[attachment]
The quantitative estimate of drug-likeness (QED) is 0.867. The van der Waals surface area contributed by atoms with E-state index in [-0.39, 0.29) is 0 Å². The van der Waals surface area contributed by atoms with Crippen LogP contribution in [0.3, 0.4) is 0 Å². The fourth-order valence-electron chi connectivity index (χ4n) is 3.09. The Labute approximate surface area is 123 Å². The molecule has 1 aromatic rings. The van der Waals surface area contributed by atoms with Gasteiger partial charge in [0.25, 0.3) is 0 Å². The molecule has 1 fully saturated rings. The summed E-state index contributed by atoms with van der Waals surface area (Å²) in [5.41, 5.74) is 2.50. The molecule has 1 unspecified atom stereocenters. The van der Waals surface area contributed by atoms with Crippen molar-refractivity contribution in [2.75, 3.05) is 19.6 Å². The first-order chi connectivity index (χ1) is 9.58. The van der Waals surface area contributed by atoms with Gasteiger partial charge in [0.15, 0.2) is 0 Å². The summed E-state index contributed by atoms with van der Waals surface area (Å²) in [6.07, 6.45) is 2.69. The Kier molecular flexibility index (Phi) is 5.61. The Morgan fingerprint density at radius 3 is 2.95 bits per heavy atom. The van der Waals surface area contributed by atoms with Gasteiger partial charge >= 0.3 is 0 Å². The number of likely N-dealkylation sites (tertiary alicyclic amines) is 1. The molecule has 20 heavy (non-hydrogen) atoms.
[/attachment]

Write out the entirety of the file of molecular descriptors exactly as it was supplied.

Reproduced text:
The quantitative estimate of drug-likeness (QED) is 0.867. The van der Waals surface area contributed by atoms with E-state index in [-0.39, 0.29) is 0 Å². The van der Waals surface area contributed by atoms with Crippen LogP contribution in [0.3, 0.4) is 0 Å². The fourth-order valence-electron chi connectivity index (χ4n) is 3.09. The Labute approximate surface area is 123 Å². The molecule has 1 aromatic rings. The van der Waals surface area contributed by atoms with Gasteiger partial charge in [0.25, 0.3) is 0 Å². The molecule has 1 fully saturated rings. The summed E-state index contributed by atoms with van der Waals surface area (Å²) in [5.41, 5.74) is 2.50. The molecule has 1 unspecified atom stereocenters. The van der Waals surface area contributed by atoms with Crippen molar-refractivity contribution in [2.75, 3.05) is 19.6 Å². The first-order chi connectivity index (χ1) is 9.58. The van der Waals surface area contributed by atoms with Gasteiger partial charge in [0.15, 0.2) is 0 Å². The summed E-state index contributed by atoms with van der Waals surface area (Å²) in [6.07, 6.45) is 2.69. The Kier molecular flexibility index (Phi) is 5.61. The Morgan fingerprint density at radius 3 is 2.95 bits per heavy atom. The van der Waals surface area contributed by atoms with Gasteiger partial charge >= 0.3 is 0 Å². The number of likely N-dealkylation sites (tertiary alicyclic amines) is 1. The molecule has 20 heavy (non-hydrogen) atoms.